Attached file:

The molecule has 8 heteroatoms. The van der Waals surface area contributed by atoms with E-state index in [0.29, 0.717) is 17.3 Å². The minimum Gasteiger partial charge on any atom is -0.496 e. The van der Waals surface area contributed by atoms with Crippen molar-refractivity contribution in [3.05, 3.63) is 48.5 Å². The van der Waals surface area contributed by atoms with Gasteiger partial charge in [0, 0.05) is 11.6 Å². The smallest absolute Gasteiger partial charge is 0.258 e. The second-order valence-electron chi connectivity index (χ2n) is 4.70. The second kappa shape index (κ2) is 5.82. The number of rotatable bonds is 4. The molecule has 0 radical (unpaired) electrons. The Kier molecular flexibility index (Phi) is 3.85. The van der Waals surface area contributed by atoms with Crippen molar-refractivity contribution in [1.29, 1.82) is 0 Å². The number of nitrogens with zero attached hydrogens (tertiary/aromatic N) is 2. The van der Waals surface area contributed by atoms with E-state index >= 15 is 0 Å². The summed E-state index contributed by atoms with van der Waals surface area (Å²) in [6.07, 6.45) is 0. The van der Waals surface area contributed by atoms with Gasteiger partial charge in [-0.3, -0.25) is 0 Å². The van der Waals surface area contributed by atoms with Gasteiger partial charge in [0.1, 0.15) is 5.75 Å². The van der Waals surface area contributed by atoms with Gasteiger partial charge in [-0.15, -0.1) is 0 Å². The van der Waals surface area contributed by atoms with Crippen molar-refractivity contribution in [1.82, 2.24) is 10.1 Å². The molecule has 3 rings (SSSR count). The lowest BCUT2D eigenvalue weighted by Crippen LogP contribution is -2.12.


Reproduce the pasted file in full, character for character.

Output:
The molecule has 8 heteroatoms. The van der Waals surface area contributed by atoms with E-state index in [0.29, 0.717) is 17.3 Å². The minimum Gasteiger partial charge on any atom is -0.496 e. The van der Waals surface area contributed by atoms with Crippen molar-refractivity contribution in [3.05, 3.63) is 48.5 Å². The van der Waals surface area contributed by atoms with Gasteiger partial charge in [0, 0.05) is 11.6 Å². The smallest absolute Gasteiger partial charge is 0.258 e. The second-order valence-electron chi connectivity index (χ2n) is 4.70. The second kappa shape index (κ2) is 5.82. The number of rotatable bonds is 4. The molecule has 0 radical (unpaired) electrons. The Kier molecular flexibility index (Phi) is 3.85. The van der Waals surface area contributed by atoms with Crippen molar-refractivity contribution in [1.29, 1.82) is 0 Å². The number of nitrogens with zero attached hydrogens (tertiary/aromatic N) is 2. The van der Waals surface area contributed by atoms with E-state index >= 15 is 0 Å². The summed E-state index contributed by atoms with van der Waals surface area (Å²) in [6.07, 6.45) is 0. The van der Waals surface area contributed by atoms with Gasteiger partial charge in [-0.3, -0.25) is 0 Å². The van der Waals surface area contributed by atoms with Gasteiger partial charge in [0.1, 0.15) is 5.75 Å². The van der Waals surface area contributed by atoms with Gasteiger partial charge in [-0.15, -0.1) is 0 Å². The van der Waals surface area contributed by atoms with Crippen molar-refractivity contribution in [1.82, 2.24) is 10.1 Å². The molecule has 3 rings (SSSR count). The lowest BCUT2D eigenvalue weighted by Crippen LogP contribution is -2.12.